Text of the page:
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Bob Curry

Hall of Famer - Bob Curry

Bob Curry, the undisputed world's king of unirigs and sloops as well, just this fall captured the highly competitive North American Championship for the Nacra 5.5 Uni. And this was against a fleet of experienced sailors in the class that all sported carbon fiber masts and rudders. Curry sailed with a stock aluminum mast and stock rudders -- and still won handily.

This is just an example of how savvy Curry is as a sailor. But, why not? He is a weatherman for the U.S. Air force - he should be able to tell where every shift is, every gust, every front, every hole. And he seems to be capable of seeing all of those, by the way.

Curry has been the U.S. National Champion 17 times on Hobie 14s and 17s, World Champion on a Hobie 14 and Mystere 6.0, Alter Cup Champion, and Nacra 5.5 Uni North American Champ. The list goes on and on from there.

When asked how he got into the sport, he said, " I started sailing in 1976 on a Laser unimaran. My next door neighbors moved from Connecticut and brought 5 with them. I lived in Tampa at the time, literally with a dock on the bay. I sailed these Lasers for about 3 months when a kid down the street brought his Hobie 14 to their dock for a week. One Saturday morning, I took

Bob Curry

the H14 out of the canal and into the open bay. With a gentle breeze blowing, I took off for the middle of Tampa Bay. Soon, the wind died and I was surrounded by a group of dolphins. They played and jumped and I never in my life felt any closer to God than in that moment. It was at this point I knew I had to have one of these boats! Two weeks later, I purchased a bright yellow H14."

Curry ran track and played football in junior high and high school. He started as point guard playing basketball in 5th-6th grade. But, keep in mind that Bob is not exactly a big, husky guy. He soon found the sailboat was a great equalizer in replacing physical size with a smart brain. Curry said, "Also, it is a many faceted game with wind shifts, wind gusts, current, boat tuning, etc." He went on to say, "The best thing I like about sailboat racing is the chance to match my skills with the best sailors in the world."

When asked what accomplishment of all his many World, National and North American Championships he was most proud of, he answered, "I'm very proud of my victory in the 1987 Hobie 17 National Championship. It was the way I went after it. I didn't buy a 17 until one week prior to the '87 Mid Winters East. And I got first place. With the nationals in mid-June, I sailed every day up to the event. I sailed at night, I sailed when I got off work in the afternoons, I sailed when I got off mid-shifts. When I had a full day off or sometimes two or three in a row, I would spend the night in my truck at the beach. I tried to utilize every moment for training and racing. I figure I had close to a year of sailing under my belt. When I went to the nationals I was so confident in my ability to sail the boat, I knew nobody was going to get close! So, I didn't have to sail the last race, that was the plan. When I was at work, I would visualize my winning races, first off the line and even accepting the 1st place trophy. Talk about being TOTALLY FOCUSED!!"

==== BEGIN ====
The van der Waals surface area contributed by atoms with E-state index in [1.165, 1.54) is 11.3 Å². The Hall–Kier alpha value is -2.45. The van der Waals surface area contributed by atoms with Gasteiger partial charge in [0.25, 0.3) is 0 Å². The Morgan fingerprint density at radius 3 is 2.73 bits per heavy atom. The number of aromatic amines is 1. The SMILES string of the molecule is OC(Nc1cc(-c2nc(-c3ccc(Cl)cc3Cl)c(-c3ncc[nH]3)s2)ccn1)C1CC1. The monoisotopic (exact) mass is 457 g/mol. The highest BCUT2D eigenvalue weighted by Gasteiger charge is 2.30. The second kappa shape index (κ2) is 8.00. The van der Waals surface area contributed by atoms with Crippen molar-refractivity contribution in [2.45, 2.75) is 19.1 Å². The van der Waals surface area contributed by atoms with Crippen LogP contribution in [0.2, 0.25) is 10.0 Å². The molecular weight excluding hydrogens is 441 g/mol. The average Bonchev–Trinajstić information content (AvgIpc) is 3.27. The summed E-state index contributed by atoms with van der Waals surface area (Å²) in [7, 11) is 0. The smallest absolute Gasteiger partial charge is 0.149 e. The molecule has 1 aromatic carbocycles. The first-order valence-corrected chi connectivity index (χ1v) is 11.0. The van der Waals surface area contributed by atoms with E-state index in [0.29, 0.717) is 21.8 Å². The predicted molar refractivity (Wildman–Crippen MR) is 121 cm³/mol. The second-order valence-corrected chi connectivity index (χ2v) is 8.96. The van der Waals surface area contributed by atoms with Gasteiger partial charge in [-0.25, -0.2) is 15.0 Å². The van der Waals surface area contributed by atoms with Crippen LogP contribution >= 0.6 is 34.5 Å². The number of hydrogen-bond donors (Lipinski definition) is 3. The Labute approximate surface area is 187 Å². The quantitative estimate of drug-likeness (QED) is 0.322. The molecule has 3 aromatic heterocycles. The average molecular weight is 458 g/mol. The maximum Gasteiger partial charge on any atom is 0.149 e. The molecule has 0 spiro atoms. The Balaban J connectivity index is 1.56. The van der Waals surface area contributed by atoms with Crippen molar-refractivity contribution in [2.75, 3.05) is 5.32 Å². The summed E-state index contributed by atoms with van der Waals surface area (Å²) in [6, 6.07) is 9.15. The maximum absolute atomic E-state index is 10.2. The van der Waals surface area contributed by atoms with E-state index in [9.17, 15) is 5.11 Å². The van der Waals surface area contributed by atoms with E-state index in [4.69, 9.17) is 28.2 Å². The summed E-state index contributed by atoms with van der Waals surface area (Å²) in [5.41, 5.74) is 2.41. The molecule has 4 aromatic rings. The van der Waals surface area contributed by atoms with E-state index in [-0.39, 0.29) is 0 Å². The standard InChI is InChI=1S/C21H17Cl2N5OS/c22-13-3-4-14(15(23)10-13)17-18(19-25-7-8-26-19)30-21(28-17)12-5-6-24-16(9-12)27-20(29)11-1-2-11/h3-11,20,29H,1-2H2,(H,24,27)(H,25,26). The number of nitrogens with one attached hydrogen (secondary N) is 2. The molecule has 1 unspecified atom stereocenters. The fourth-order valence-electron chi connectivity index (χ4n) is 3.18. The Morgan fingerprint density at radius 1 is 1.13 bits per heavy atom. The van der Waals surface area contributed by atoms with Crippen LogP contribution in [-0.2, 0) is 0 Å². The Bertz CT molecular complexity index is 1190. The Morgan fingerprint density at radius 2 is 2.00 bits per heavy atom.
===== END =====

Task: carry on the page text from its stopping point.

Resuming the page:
Bob Curry

Bob Curry (right) and Kirk Newkirk (left) at Put-in-Bay, Ohio where they won U.S. Sailing's Alter Cup Multihull Championships together.

Curry also said, "I really like to teach. Doing the Seminars with Rick and Mary(referring to Rick White's Sailing Seminars) has been a highlight of my career. I want to coach a USA Tornado team in the future."

Curry does feel that small multihull sailing is in trouble in the U.S. It is now getting expensive to by a 20 foot cat these days. He said, "We must be nice to the folks coming into the sport and must continue to support the youth as role models."

When asked how long he will continue to race cats, he replied, "I will continue to sail beach cats until I die."

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